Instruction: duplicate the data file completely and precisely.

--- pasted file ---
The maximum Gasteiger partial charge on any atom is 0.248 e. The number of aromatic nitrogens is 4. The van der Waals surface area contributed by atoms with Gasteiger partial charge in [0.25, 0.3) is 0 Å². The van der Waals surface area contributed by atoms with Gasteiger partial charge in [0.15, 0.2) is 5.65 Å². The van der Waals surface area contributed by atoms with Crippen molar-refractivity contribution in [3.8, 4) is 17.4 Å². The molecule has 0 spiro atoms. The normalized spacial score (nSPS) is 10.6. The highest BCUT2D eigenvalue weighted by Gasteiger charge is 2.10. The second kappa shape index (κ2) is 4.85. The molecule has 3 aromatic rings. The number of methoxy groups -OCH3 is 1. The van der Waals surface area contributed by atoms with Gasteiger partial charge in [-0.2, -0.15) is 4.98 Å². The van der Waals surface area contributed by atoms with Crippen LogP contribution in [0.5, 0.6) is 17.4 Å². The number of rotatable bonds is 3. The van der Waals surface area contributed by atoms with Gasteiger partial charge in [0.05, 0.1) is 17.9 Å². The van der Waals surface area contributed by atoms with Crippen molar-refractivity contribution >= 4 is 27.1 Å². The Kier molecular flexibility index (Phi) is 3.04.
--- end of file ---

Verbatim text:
The maximum Gasteiger partial charge on any atom is 0.248 e. The number of aromatic nitrogens is 4. The van der Waals surface area contributed by atoms with Gasteiger partial charge in [0.25, 0.3) is 0 Å². The van der Waals surface area contributed by atoms with Gasteiger partial charge in [0.15, 0.2) is 5.65 Å². The van der Waals surface area contributed by atoms with Crippen molar-refractivity contribution in [3.8, 4) is 17.4 Å². The molecule has 0 spiro atoms. The normalized spacial score (nSPS) is 10.6. The highest BCUT2D eigenvalue weighted by Gasteiger charge is 2.10. The second kappa shape index (κ2) is 4.85. The molecule has 3 aromatic rings. The number of methoxy groups -OCH3 is 1. The van der Waals surface area contributed by atoms with Gasteiger partial charge in [-0.2, -0.15) is 4.98 Å². The van der Waals surface area contributed by atoms with Crippen LogP contribution in [0.5, 0.6) is 17.4 Å². The number of rotatable bonds is 3. The van der Waals surface area contributed by atoms with Gasteiger partial charge in [0.05, 0.1) is 17.9 Å². The van der Waals surface area contributed by atoms with Crippen molar-refractivity contribution >= 4 is 27.1 Å². The Kier molecular flexibility index (Phi) is 3.04.